WoW: Glyphs

Reopening World of Warcraft after two weeks of inactivity, the first order of the day was to get some glyphs.

Glyphs are a way to enhance your spells and special abilities. There’s a special interface, a tab under the Talents menu, containing three banks of glyph slots, each accepting one prime, one major, and one minor glyph. (This prime/major/minor distinction is apparently a recent alteration to the system.) The interface also has a lengthy scrolling list of all the glyphs available to your character class, with tooltip descriptions of their effects. Each glyph applies to one spell, and the effects are varied. Most glyphs simply increase the effect, range, casting frequency, or duration of their spell. Others are more miscellaneous: the glyph for Healing Wave, for example, causes it to heal the caster for 20% of the amount it heals the target, and the glyph for the Grounding Totem, a summoned object that absorbs one attack spell cast at you, makes it instead reflect the spell back at the caster. There are even vanity glyphs: one minor glyph for the Shaman that just alters the appearance of your Ghost Wolf form to look like an arctic wolf.

None of this is available from the beginning. The first bank of glyph slots (and the entire glyph interface) becomes available at level 25, the second bank unlocks at level 50, and the third at level 75. Furthermore, in order to assign a glyph to a slot, you first need to learn the glyph. And this was a sticking point for me, because the game doesn’t explain how you learn them. I’ve spoken in praise of WoW‘s tutorial system before, but the glyph interface is one place where it really let me down. It guides you to the point of looking at the glyphs interface when it initially unlocks, but you can’t do anything with it at that point, because you haven’t learned any glyphs yet, and it doesn’t give you a clear notion of what to do about that. When Oleari turned 25, I just figured that I’d find some glyphs somewhere eventually, and then I forgot about it, until she hit level 50, and the second bank opened, and I realized that I needed to research this a little.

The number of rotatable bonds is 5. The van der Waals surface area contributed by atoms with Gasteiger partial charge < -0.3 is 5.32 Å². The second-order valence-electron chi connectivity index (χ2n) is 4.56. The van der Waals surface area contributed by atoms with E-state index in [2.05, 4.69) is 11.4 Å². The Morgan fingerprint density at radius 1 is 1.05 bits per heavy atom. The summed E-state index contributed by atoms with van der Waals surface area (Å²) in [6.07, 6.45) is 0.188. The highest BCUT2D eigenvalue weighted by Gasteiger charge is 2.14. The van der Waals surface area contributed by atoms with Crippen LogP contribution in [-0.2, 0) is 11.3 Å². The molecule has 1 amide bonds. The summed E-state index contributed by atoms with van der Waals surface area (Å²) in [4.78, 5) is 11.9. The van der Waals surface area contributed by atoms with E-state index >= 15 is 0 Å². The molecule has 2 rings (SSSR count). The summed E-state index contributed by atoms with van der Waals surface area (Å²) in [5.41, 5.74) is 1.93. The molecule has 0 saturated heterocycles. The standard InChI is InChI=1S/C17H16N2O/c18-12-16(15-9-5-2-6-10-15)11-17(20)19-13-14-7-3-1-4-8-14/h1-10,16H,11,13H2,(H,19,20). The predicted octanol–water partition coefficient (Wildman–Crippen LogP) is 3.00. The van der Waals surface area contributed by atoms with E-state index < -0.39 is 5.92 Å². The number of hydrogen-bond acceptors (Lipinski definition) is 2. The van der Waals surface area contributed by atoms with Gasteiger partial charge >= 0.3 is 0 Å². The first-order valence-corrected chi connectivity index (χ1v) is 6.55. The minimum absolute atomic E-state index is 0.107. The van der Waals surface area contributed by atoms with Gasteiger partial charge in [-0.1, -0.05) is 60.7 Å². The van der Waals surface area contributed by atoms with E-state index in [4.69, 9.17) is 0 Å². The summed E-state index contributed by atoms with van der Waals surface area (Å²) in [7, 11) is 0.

It turns out that glyphs are created by player characters using the Inscription profession. This means that if you and your friends have opted for professions other than Inscription, and you’re not willing to change, the simplest way to obtain glyphs is from an eBay-like in-game auction. Auctions are an area of the game I hadn’t delved into before, figuring I wasn’t advanced enough to take advantage of it. I mean, I’m still finding better equipment on my own on a frequent basis without having to buy it. But I should probably be taking advantage of it more, to sell all my surplus herbs and the like. It’s definitely a big part of the game for the experienced players — possibly the biggest. The auction house in Orgrimmar is always the busiest place there.

And, having participated in some auctions now, I can report profound sticker shock. Trying to pick up glyphs when the interface opened at level 25 would have been pointless, as I would not have been able to afford them. My total wealth right now tends to hover around 100 gold; some of the minor glyphs can’t be had for that much. I have to wonder if the auction prices really reflect the market here, or if most glyphs are going unsold. You’d think that there would be a low demand for glyphs, seeing how each player character can only usefully learn nine of the things, and high supply, as scribes create them for practice. But then, gold isn’t really as valuable for most players as it is for a noob like me. (Strange that I can play for nearly two months and be more than halfway to the level cap and still be a noob, but there it is.)

5 Comments so far

  1. josh g. on 6 Mar 2011

    Back when I used to play, there was a great UI mod called Auctioneer that you could use to track item prices on the auction. You’d build up your own data set – it would store info every time you visited the auction – so for the first couple of weeks it wasn’t terribly useful. But once you had even a few weeks of history built up, it did (does?) a fantastic job of highlighting items for sale which sell on average for x% higher. It turned the AH from a guessing game to a reasonably reliable money-maker, because there’s always someone dumping items on the AH for cheap because they’re just sick of having them take up inventory space (or don’t know a good market value for it, or just go with the default price which is always way too low).